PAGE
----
One of my colleagues sent me this interesting article the other day. The basic premise is "does Google numb our brains or does it make us smarter?" I haven't really thought about it before (at least not formally). An interesting question and not what I'm really going to talk about in this post... but only because the article got me thinking about something else :-)
It got me thinking about how does education (or our delivery of education) change in a world where students can, and do, have access to more knowledge than ever before. I guess the question is, what are we doing in schools teaching students facts that they can Google if they ever need to know the answer? I mean really, what's the purpose? Instead, we should be providing them with the skill set required to navigate the information that is "out there" in a effort to make them effective at finding and validating what they find. Then, we can help them put that knowledge into a larger context and get them thinking critically about what they found. One way to do this is to ask "Google Proof Questions"... questions that require analysis, interpretation, and investigation. In other words, higher order thinking skills. You can, and should, read more about Google Proof Questions.
Ultimately, students should then be creating their own content that documents their understandings of the world around them... adding to the growing knowledge base that is "out there".
There are a couple of other comments from this article that jumped out at me:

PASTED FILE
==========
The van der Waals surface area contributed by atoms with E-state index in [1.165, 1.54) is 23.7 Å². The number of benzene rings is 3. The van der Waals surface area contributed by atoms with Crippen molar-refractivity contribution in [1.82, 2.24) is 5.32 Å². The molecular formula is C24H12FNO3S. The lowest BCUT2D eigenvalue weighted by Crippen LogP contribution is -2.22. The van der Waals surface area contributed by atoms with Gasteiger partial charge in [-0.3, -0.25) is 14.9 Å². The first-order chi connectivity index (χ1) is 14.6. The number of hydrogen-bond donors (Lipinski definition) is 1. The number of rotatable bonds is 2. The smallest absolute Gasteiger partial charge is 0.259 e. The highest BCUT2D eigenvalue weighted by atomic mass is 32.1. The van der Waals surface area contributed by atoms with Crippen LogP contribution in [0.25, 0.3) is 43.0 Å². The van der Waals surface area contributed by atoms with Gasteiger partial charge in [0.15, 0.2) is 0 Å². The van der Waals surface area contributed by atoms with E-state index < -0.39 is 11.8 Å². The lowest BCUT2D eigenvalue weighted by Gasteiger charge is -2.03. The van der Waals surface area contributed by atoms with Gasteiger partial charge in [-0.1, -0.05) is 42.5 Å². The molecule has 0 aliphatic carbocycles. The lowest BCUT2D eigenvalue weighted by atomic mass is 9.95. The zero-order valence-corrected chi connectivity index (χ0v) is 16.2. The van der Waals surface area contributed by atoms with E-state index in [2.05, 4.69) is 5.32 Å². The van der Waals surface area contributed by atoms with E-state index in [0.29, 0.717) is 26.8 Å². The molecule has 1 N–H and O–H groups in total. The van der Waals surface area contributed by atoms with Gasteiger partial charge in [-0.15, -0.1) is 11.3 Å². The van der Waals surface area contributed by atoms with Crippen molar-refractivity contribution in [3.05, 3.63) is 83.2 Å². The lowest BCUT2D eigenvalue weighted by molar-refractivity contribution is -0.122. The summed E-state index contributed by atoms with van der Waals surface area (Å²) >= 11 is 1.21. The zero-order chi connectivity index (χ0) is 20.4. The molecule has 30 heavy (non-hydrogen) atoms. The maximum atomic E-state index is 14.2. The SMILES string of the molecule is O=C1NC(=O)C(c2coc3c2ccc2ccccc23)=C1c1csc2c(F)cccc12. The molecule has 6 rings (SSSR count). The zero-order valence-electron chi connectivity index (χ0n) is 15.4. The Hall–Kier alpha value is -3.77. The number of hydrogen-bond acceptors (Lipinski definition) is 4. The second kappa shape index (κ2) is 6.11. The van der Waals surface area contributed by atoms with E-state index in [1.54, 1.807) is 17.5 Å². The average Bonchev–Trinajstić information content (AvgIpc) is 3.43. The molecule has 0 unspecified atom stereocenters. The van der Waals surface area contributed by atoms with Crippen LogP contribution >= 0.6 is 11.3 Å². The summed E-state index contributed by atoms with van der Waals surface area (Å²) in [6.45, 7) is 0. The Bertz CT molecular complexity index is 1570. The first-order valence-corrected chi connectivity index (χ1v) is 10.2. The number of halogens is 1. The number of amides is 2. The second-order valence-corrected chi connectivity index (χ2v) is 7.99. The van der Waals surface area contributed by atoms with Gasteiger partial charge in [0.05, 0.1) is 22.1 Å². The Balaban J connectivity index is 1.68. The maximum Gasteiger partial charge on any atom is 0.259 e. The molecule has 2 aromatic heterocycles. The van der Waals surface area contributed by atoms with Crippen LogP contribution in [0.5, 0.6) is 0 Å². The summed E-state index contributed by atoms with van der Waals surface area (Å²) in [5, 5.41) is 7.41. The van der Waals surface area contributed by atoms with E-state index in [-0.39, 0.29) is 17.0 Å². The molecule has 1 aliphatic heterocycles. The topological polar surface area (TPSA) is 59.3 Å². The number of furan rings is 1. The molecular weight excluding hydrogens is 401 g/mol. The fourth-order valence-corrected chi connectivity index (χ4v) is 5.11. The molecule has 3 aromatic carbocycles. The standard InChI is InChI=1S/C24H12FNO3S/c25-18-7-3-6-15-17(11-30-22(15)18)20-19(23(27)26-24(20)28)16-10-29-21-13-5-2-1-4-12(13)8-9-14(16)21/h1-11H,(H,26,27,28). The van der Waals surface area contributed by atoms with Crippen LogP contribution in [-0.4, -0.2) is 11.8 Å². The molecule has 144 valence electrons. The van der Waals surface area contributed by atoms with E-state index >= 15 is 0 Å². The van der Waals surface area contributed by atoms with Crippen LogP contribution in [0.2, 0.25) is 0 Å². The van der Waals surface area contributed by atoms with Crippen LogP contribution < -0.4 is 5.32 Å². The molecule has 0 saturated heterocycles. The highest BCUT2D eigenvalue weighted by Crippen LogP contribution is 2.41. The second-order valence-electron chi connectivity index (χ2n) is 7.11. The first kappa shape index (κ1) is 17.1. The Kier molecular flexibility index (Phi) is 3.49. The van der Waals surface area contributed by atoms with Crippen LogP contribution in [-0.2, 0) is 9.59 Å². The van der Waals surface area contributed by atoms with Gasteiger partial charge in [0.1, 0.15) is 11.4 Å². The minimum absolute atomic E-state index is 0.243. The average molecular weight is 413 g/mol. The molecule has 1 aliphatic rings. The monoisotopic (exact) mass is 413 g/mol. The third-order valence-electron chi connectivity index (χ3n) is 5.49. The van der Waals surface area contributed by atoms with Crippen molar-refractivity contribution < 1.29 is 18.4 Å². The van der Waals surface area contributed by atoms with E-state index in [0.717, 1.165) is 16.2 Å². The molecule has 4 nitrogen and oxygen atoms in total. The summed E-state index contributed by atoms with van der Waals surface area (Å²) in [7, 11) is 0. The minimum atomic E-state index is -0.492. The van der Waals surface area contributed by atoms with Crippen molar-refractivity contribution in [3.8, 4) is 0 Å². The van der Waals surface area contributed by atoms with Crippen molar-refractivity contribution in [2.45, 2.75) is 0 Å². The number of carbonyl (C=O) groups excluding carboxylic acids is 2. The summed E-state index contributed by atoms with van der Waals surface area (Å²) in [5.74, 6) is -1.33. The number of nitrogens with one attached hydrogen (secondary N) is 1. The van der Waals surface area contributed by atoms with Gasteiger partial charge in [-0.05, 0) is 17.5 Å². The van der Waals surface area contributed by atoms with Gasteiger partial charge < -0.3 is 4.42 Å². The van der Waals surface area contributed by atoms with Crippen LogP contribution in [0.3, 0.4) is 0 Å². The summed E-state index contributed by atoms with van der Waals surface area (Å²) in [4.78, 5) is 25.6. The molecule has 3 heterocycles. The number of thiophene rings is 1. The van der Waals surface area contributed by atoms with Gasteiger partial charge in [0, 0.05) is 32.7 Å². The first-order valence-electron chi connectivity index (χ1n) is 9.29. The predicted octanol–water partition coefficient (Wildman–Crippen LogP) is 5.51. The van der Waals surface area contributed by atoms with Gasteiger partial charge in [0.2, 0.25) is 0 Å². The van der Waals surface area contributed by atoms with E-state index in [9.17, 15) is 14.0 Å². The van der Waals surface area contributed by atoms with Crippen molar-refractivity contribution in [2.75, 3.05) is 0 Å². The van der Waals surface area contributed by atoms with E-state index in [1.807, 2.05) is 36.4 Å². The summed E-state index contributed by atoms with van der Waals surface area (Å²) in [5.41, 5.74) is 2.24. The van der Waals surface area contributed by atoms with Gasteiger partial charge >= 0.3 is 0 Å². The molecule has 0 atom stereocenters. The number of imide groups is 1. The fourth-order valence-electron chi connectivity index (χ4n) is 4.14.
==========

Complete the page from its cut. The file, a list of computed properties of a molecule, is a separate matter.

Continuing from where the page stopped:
three-fourths of respondents believe the Internet will make us smarter in the next 10 years.
Access to information/knowledge does not make us "smarter". It's how we think (and reflect), the problems we solve and the connections we make that makes us smarter. If we want students to be "smarter" we need to redefine what we value in education...
I think Google makes us lazier but facilitates our learning faster.
Hmm, lazy? I'm not sure about this. Did the advent of the written alphabet make us lazier? How about wide-spread access to books? Access to information does not make us lazy. Again, the value isn't in finding information but in what you do with it. From this standpoint the exact opposite could be possible.
The online survey from Imagining the Internet Center at Elon University in North Carolina and Pew Internet project asked 865 Web users whether the Internet would improve reading and writing by 2020.
I guess this is reading and writing in the traditional sense of the word. The Internet is all about communication, this is not limited to only reading and writing. When it comes to making sense of the world, there are many more ways to express this than just through writing.
He doesn't allow students to use Wikipedia.
Sigh. Wikipedia is amazing. Does it have faults? Of course it does. Is the solution to prevent students from using it altogether? Nope. Will Richardson does a much better job than I ever could talking about Wikipedia so watch him. This one is good too.